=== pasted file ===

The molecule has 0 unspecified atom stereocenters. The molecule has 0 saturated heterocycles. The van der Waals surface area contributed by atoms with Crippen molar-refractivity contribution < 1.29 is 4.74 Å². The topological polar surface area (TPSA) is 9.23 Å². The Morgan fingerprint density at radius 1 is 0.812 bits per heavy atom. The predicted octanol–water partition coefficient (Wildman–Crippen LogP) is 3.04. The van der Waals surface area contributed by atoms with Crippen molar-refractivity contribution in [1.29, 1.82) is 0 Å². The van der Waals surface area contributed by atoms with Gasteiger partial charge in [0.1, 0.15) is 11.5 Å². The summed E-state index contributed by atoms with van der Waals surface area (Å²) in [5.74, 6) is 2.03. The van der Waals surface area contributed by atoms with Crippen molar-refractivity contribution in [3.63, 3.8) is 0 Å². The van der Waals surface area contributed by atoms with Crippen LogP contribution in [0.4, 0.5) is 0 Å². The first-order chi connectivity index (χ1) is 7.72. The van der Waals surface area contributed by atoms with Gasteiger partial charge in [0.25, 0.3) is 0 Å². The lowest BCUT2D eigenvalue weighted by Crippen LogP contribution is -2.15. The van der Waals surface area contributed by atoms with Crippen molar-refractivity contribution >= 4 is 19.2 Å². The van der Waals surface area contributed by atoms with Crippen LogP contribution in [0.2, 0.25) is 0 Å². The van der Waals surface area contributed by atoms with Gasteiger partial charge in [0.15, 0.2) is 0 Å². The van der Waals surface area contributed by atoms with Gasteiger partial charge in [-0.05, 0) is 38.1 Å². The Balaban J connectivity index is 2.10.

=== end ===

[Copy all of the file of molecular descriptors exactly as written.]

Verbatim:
The molecule has 0 unspecified atom stereocenters. The molecule has 0 saturated heterocycles. The van der Waals surface area contributed by atoms with Crippen molar-refractivity contribution < 1.29 is 4.74 Å². The topological polar surface area (TPSA) is 9.23 Å². The Morgan fingerprint density at radius 1 is 0.812 bits per heavy atom. The predicted octanol–water partition coefficient (Wildman–Crippen LogP) is 3.04. The van der Waals surface area contributed by atoms with Crippen molar-refractivity contribution in [1.29, 1.82) is 0 Å². The van der Waals surface area contributed by atoms with Gasteiger partial charge in [0.1, 0.15) is 11.5 Å². The summed E-state index contributed by atoms with van der Waals surface area (Å²) in [5.74, 6) is 2.03. The van der Waals surface area contributed by atoms with Crippen molar-refractivity contribution in [3.63, 3.8) is 0 Å². The van der Waals surface area contributed by atoms with Crippen LogP contribution in [0.4, 0.5) is 0 Å². The first-order chi connectivity index (χ1) is 7.72. The van der Waals surface area contributed by atoms with Gasteiger partial charge in [0.25, 0.3) is 0 Å². The lowest BCUT2D eigenvalue weighted by Crippen LogP contribution is -2.15. The van der Waals surface area contributed by atoms with Crippen molar-refractivity contribution >= 4 is 19.2 Å². The van der Waals surface area contributed by atoms with Crippen LogP contribution in [0.2, 0.25) is 0 Å². The van der Waals surface area contributed by atoms with Gasteiger partial charge in [0.15, 0.2) is 0 Å². The van der Waals surface area contributed by atoms with Gasteiger partial charge in [-0.05, 0) is 38.1 Å². The Balaban J connectivity index is 2.10.